disgraceful display of cowardice.) Flinders, together with a group of men,
    sailed/rowed the 900+ miles to Sydney in an open cutter, to arrange a rescue
    of the rest of the ships' complement left at the reef.. I have asked a
    number of my sailing mates how long they they thought such a voyage might
    take...most have guessed in the order of several months. Incredibly,
    Flinders did it in12-13 days. Speed was of the essence, as it was not known
    whether or not the reef became submerged at high tide (it does not).You can
    find an
    account of this exploit in the second volume of Flinders' work.
    
    I am currently cruising the Queensland coast in my yacht Banjo and find
    great interest and enjoyment in retracing Flinders' steps.
    
    Lee Martin
    
    
    ----- Original Message -----
    From: "George Huxtable" 
    To: 
    Sent: Monday, March 03, 2008 8:59 PM
    Subject: [NavList 4573] Flinders' Survey of Australia.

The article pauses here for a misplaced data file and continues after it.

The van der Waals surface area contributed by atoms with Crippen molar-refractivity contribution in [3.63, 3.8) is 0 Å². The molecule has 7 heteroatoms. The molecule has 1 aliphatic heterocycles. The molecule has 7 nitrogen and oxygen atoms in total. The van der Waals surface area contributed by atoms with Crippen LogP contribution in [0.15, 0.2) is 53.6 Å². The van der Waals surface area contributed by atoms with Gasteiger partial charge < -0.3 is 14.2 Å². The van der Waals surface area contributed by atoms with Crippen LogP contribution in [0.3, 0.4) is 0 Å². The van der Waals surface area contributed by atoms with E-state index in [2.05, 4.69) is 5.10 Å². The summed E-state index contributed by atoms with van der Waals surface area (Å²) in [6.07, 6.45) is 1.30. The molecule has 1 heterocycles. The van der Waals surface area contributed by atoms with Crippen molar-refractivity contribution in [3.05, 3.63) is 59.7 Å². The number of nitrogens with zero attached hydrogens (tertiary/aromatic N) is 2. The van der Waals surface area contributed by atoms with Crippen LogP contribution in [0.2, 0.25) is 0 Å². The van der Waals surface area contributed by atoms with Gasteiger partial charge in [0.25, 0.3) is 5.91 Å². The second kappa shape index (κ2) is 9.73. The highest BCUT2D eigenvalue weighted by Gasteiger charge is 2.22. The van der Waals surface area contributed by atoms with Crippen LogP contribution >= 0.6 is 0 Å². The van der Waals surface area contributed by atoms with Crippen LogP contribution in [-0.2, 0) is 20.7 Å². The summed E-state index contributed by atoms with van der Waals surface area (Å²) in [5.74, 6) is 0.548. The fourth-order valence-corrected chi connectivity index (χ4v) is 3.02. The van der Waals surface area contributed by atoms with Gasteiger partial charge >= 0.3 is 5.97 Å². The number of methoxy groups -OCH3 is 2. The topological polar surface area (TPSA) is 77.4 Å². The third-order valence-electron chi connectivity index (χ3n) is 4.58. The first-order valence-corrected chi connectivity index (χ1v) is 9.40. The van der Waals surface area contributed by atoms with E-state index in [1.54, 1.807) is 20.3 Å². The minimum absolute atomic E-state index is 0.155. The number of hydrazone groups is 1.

>
    > I've just been reading "The Voyage of the Investigator", by K A Austin,
    > written in 1964. This is the story of Matthew Flinders' cicumnavigation
    > and
    > survey of the continent of Australia from 1801 to 1803.
    >
    > It's rather short on the technical detail that I like to go for, but
    > nevertheless a good account of an important voyage, by a skilled and
    > enterprising (if unfortunate) navigator.
    >
    > Flinders died at only 40, in 1814, and the last few years of his life were
    > spent in writing "A Voyage to Terra Australis", in two volumes and a folio
    > Atlas, which appeared in the year he died.
    >
    > On page 202, Austin writes-
    >
    > "A major setback occurred when the lunar tables that had been used during
    > the voyage were found tohave been erroneous. As a result, all observations
    > made for longitude had to be corrected, and all charts altered
    > accordingly.
    > This revision took up most of 1813".
    >
    > [Unfortunately, no reference is given for that interesting bit of
    > information. Perhaps it's mentioned within the journal itself, which I
    > haven't read. Can anyone tell me if an accessible digitised version of
    > Flinders' "A Voyage to Terra Australis" exists? All I have is an edition